Fig. 1
figure1

Surgical procedures: extensile lateral approach (a), dissect and expose the fracture site (b), the fragment is comminuted and dissociative sometimes (c), “on-table” technique was used for this type of fractures (d), temporary fixation with Kirschner wires after the fracture anatomical reduction (e, f), observe the quantity of fracture reduction with intraoperative fluoroscopy (g, h), countersunk screws were used to fixate from the anterior side to the posterior side of articular surface (i, j), mini-plate were adhered beneath the articular surface of the capitellum for the anti-sliding fixation, without the of the obstruction of humeroradial joint (k, l), use two mini-plate for some Dubberley B type fractures, one is placed on anterolateral side and another is placed on posterolateral side (m, n), intraoperative fluoroscopy is used to determine the fracture reduction again and the placement of implants (o, p)

Statistical analysis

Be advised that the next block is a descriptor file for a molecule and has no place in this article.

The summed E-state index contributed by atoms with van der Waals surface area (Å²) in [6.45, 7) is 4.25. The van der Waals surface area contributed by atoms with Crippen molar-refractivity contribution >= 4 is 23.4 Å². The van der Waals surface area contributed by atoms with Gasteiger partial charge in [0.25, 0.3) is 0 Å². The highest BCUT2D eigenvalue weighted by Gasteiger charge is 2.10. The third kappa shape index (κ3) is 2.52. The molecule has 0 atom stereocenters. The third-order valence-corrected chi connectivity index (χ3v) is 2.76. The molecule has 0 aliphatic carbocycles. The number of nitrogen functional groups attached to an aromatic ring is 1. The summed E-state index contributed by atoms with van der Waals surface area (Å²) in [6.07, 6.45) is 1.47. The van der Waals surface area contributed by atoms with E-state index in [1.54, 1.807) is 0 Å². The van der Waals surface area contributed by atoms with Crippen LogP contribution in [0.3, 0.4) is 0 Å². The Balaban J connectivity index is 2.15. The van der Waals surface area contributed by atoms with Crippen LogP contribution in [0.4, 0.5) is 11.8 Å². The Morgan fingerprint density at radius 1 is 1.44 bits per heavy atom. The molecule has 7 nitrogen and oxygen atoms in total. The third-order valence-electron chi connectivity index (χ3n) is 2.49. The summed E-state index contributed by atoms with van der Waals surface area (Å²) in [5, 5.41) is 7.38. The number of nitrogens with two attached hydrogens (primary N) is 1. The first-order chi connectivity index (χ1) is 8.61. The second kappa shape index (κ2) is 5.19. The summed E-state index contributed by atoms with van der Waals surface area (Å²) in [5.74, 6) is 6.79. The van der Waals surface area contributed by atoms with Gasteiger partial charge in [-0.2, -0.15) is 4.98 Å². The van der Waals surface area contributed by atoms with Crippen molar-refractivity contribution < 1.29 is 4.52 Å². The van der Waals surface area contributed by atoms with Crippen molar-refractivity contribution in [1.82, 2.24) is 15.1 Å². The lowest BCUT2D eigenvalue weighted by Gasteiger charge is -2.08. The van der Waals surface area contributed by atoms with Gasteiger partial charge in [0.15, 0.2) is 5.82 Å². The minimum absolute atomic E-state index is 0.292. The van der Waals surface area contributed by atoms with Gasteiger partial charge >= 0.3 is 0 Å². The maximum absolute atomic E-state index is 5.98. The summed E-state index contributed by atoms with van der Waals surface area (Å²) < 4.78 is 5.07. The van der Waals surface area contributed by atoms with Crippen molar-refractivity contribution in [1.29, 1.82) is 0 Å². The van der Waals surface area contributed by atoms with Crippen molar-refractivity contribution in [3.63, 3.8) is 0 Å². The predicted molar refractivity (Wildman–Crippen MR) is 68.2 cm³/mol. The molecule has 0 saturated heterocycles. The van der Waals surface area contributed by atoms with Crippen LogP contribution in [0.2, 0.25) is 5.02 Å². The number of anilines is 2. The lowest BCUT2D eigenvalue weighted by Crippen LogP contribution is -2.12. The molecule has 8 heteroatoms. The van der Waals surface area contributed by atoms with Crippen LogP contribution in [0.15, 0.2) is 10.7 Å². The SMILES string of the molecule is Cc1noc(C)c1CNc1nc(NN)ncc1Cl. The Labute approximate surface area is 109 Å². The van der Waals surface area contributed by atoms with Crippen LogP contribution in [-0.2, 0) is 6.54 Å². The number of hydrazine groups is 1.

To evaluate the data, the median and interquartile range were used. The sign test was used to determine if the occurrence of coronal shear fractures was significantly more common in females than males, and if nondominant extremities were more often involved than dominant extremities. Scores were compared by the Dubberley fracture classification system and epidemiologic data using the Mann–Whitney U test. The level of significance was set at P < 0.05.

Results

There were more females (35/52 or 67.3%) than males (17/52 or 32.7%) in this study. The average age was 40.4 years (range, 23–62). All fractures were closed. Each fracture was an isolated injury with no associated neurovascular injury. All injuries were the result of trauma (due to a fall), and the non-dominant side was affected 69.2% (36/52) of the time. All patients sustained the fracture after landing on their outstretched upper extremity. The most common type of injury was the fall from the ground (31/52 or 59.6%), followed by the fall from the stairs (9/52 or 17.3%), from the bike (8/52 or 15.4%), and from the roof (4/52 or 7.7%). Based on the AO/OTA classification system [12], 16 (30.8%) cases were type B3.1 and 36 (69.2%) cases were type B3.3. According to the Dubberley classification system [13], there were 11 (21.2%) patients with IA fractures, 5 (9.6%) patients with IB fractures, 16 (30.8%) patients with IIA fractures, 4 (7.7%) patients with IIB fractures, 13 (25.0%) patients with IIIA fractures, and 3 (5.8%) patients with IIIB fractures. The mean time from injury to surgery was 5.8 days (range, 2–9 days).